Director of the Guyana Tourism Authority (GTA), Brian Mullis does not believe that crime is discouraging tourists from visiting this South American nation because visitor figures continue to grow.
He says most of the crime seen is petty theft in the capital city, Georgetown, and must be placed in the proper context.
“I think we also acknowledge that most of the crime that is occurring is relegated to Georgetown. The interior is one of the safest places on the planet and there are very few instances that happen there and that’s where most of our leisure travelers are looking to,” he told a news conference.
Mullis said “exercising caution” should be routine in any part of the world.
The United States, Canada and Britain have from time to time cautioned their nationals about the prevalence of crime.
The GTA boasts that Guyana has been rated the world’s number one eco-tourism destination added to the fact that visitor arrivals have grown from 200,000 in 2013 to more than 286,000 in 2018.
Official figures also show that from January to May of this year, there was a nine percent growth over the corresponding period last year.
Government’s Department of Public Information (DPI) quoted Mullis as saying that every visitor spends roughly GYD$222,000 per person per trip.
“The net result is that travel and tourism as a sector injected approximately $62.6 billion directly into Guyana’s economy in 2018, that means that tourism is the second-largest export sector in the country after gold and ahead of rice,” Mullis said.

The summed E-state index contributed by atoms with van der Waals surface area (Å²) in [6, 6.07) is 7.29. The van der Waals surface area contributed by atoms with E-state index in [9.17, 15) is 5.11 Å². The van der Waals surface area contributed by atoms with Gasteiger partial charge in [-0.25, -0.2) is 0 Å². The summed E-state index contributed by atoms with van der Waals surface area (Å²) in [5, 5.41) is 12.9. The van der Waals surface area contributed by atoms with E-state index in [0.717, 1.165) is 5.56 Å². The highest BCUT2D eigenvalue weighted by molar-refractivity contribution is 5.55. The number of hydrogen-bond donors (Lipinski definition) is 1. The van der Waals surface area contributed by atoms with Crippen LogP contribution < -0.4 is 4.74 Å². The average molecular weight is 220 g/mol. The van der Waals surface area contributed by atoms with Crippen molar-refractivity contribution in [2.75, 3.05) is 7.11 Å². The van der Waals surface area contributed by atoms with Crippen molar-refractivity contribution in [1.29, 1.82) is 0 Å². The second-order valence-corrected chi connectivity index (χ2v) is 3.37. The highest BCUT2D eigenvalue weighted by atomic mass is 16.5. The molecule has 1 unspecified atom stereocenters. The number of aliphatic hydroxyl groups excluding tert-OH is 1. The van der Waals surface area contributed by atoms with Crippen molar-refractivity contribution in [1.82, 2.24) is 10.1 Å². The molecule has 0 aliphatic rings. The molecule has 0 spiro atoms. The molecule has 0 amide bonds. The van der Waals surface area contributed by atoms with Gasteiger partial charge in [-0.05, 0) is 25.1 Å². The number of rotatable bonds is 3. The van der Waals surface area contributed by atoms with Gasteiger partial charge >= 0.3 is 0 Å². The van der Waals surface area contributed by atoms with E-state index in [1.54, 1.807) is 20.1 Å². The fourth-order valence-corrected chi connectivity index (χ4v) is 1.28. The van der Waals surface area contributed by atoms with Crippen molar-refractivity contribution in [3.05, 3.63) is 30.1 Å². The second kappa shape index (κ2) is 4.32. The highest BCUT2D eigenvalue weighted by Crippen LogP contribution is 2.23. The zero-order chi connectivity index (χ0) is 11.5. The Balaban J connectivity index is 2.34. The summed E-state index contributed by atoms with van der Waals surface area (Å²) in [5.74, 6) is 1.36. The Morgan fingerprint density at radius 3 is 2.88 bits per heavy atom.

With such a large contribution to the Guyanese economy, the travel and tourism sector has contributed roughly 7.8% to the country’s overall GDP. In doing so, with its constant rise, the sector has also been creating thousands of jobs, according to Mullis.
“That drives directly, an approximate 8,500 jobs, that’s direct employment, and in terms of indirect and induced employment it’s a total of 22,000 jobs as estimated by the world travel and tourism council.”
Minister of Business and Tourism, Haimraj Rajkumar pointed out that while Guyana was not known for tourism, efforts by the government and the Guyana Tourism Authority (GTA) has changed that, resulting in the significant increase in visitors to the country.
Minister Rajkumar, in alluding to the priority the government will be placing on tourism development, revealed that they will be pushing for more concessions to encourage more investment in the sector to meet the growing market demand coming from the travel and tourism sector.
Mullis highlighted that some of the upgrades he would like to see for the sector would be along the lines of vehicle upgrades in the form of more four-wheel drives which are eco-friendly, larger transit vehicles for larger groups, and incentives for expansion of existing lodges especially in the interior which is where most of the tourists tend to gravitate towards.
The GTA director also disclosed that most of these visitors come from the United States of America, Canada and the United Kingdom, while the GTA is investing in European Markets as a means of focusing on specific target groups with a predisposition for the type of tourism offered in Guyana.